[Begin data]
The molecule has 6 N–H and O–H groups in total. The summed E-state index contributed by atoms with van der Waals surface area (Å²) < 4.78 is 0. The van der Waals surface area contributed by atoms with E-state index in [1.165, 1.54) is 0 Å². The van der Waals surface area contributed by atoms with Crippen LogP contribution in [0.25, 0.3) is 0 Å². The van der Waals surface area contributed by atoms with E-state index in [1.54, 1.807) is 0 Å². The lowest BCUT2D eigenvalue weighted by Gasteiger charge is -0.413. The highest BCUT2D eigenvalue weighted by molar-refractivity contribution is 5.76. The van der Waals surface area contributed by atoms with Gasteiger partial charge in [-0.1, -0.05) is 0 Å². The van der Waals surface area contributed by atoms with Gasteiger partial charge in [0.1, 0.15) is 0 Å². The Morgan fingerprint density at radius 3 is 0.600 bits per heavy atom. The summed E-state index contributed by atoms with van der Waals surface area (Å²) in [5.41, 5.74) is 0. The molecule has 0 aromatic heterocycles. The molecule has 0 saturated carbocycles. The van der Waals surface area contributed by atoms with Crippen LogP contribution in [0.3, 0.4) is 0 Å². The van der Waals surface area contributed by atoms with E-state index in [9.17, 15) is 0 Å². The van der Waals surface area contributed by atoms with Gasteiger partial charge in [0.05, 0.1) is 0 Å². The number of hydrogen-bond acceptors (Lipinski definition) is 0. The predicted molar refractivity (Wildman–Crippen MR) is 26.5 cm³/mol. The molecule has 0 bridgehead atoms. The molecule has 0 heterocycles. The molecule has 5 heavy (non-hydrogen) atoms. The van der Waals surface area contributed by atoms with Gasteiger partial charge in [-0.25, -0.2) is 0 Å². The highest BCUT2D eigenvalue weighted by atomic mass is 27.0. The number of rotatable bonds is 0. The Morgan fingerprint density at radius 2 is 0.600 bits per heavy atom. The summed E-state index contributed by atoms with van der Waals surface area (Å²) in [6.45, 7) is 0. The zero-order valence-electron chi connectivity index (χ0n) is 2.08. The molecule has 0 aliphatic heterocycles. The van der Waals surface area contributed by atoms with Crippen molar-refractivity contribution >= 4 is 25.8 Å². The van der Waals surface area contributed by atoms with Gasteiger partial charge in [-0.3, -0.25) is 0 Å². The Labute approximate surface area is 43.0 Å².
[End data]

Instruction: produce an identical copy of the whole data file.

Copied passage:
The molecule has 6 N–H and O–H groups in total. The summed E-state index contributed by atoms with van der Waals surface area (Å²) < 4.78 is 0. The van der Waals surface area contributed by atoms with E-state index in [1.165, 1.54) is 0 Å². The van der Waals surface area contributed by atoms with Crippen LogP contribution in [0.25, 0.3) is 0 Å². The van der Waals surface area contributed by atoms with E-state index in [1.54, 1.807) is 0 Å². The lowest BCUT2D eigenvalue weighted by Gasteiger charge is -0.413. The highest BCUT2D eigenvalue weighted by molar-refractivity contribution is 5.76. The van der Waals surface area contributed by atoms with Gasteiger partial charge in [-0.1, -0.05) is 0 Å². The van der Waals surface area contributed by atoms with Gasteiger partial charge in [0.1, 0.15) is 0 Å². The Morgan fingerprint density at radius 3 is 0.600 bits per heavy atom. The summed E-state index contributed by atoms with van der Waals surface area (Å²) in [5.41, 5.74) is 0. The molecule has 0 aromatic heterocycles. The molecule has 0 saturated carbocycles. The van der Waals surface area contributed by atoms with Crippen LogP contribution in [0.3, 0.4) is 0 Å². The van der Waals surface area contributed by atoms with E-state index in [9.17, 15) is 0 Å². The van der Waals surface area contributed by atoms with Gasteiger partial charge in [0.05, 0.1) is 0 Å². The number of hydrogen-bond acceptors (Lipinski definition) is 0. The predicted molar refractivity (Wildman–Crippen MR) is 26.5 cm³/mol. The molecule has 0 bridgehead atoms. The molecule has 0 heterocycles. The molecule has 5 heavy (non-hydrogen) atoms. The van der Waals surface area contributed by atoms with Gasteiger partial charge in [-0.25, -0.2) is 0 Å². The highest BCUT2D eigenvalue weighted by atomic mass is 27.0. The number of rotatable bonds is 0. The Morgan fingerprint density at radius 2 is 0.600 bits per heavy atom. The summed E-state index contributed by atoms with van der Waals surface area (Å²) in [6.45, 7) is 0. The zero-order valence-electron chi connectivity index (χ0n) is 2.08. The molecule has 0 aliphatic heterocycles. The van der Waals surface area contributed by atoms with Crippen molar-refractivity contribution >= 4 is 25.8 Å². The van der Waals surface area contributed by atoms with Gasteiger partial charge in [-0.3, -0.25) is 0 Å². The Labute approximate surface area is 43.0 Å².